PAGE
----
Most philosophers see the ship of state launched on the broad, irresistible tide
of democracy, with only delaying eddies here and there, others, looking closer, are
more disturbed. Are we, they ask, reverting to aristocracy and despotism—the
rule of might?
—W. E. B. DU BOIS, ‘‘The African Roots of War’’ (1915)
Immigrant groups from both Latin America and the United States met
at the Sixth World Social Forum in Caracas, Venezuela, from January 24 to
February 2, 2006, to share experiences and strategize potential solutions to
social and political problems in the Americas. Forum participants such as
Oscar Chacón, leader of the U.S. Latino contingent and director of the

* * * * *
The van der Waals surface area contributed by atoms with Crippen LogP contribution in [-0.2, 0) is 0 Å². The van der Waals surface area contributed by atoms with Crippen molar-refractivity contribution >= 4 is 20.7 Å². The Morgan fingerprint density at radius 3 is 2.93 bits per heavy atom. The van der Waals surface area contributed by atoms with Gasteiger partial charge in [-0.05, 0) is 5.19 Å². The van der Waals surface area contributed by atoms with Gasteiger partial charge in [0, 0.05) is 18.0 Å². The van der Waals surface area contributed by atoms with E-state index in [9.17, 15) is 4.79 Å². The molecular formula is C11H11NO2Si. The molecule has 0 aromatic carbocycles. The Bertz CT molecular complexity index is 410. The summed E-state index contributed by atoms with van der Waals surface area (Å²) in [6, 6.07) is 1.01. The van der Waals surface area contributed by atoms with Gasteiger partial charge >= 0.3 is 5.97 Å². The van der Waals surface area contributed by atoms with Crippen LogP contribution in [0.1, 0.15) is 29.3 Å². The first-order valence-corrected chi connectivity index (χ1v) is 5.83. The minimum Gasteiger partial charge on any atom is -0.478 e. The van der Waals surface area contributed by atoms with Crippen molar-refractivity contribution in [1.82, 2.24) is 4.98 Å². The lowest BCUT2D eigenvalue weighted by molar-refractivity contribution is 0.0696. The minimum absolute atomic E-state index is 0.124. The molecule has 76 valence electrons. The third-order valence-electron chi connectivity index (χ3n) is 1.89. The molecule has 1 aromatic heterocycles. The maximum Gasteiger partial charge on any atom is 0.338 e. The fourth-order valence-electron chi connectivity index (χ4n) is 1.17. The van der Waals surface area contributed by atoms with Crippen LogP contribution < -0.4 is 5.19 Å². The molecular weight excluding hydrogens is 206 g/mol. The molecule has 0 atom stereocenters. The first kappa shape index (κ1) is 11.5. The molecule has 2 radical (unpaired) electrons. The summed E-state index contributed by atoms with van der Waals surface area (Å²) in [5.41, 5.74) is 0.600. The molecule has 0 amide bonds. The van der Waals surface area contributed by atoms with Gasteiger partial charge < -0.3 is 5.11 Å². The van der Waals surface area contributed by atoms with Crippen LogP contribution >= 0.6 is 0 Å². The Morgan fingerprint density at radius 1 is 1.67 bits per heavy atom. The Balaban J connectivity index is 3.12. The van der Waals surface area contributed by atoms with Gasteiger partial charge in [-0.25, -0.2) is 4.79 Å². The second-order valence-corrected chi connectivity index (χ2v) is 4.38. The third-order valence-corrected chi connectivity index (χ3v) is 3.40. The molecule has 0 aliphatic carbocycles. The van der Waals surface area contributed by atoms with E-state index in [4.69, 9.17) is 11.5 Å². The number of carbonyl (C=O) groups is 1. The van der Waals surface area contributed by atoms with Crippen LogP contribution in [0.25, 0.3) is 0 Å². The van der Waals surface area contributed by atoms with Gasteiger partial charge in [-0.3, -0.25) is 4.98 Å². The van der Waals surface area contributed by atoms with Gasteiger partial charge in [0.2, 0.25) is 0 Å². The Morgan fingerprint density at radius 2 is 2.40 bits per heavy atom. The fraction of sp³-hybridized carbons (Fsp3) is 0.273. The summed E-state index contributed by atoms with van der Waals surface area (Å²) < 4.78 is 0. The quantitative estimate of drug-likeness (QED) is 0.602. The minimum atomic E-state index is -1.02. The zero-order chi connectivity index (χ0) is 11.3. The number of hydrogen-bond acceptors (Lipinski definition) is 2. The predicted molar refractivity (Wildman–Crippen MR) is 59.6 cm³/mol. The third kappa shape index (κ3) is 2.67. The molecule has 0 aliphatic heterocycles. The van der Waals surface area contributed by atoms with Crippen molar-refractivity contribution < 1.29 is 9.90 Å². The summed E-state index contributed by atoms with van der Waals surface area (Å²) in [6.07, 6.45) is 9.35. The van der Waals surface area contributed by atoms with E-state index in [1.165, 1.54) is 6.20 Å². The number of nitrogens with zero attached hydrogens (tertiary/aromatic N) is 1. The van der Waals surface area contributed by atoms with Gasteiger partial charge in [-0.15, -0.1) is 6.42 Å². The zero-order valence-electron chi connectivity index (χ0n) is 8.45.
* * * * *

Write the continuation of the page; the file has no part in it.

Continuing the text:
Chicago-based immigrant rights group Enlaces America, sought to place
what are commonly viewed as exclusively national problems, such as im-
migration, in a broader, hemispheric context. Indeed, Chacon has insisted
on linking U.S. immigration policies to U.S. foreign policy in Latin Amer-
According to Roberto Lovato, the ‘‘radical vision [of immigrant rights
groups] was perhaps best embodied by proposals for a hemispheric citi-
zenship along the lines of the European model.’’≤
Other practices of hemi-
spheric citizenship at the forum focused on more immediate solutions to
problems facing immigrants and workers in the Americas. Indeed, Via
Campesina, a Latin American organization of small farmers, used the
forum to gain support and to develop strategies that would address the
needs of the several countries it serves.≥
The Sixth World Social Forum
demonstrates how contemporary activists are engaging in practices of
hemispheric citizenship that resemble those of the earlier writer-activists
featured in this book, particularly those who participated in the alternative
Pan-American social movements that condemned U.S. intervention in
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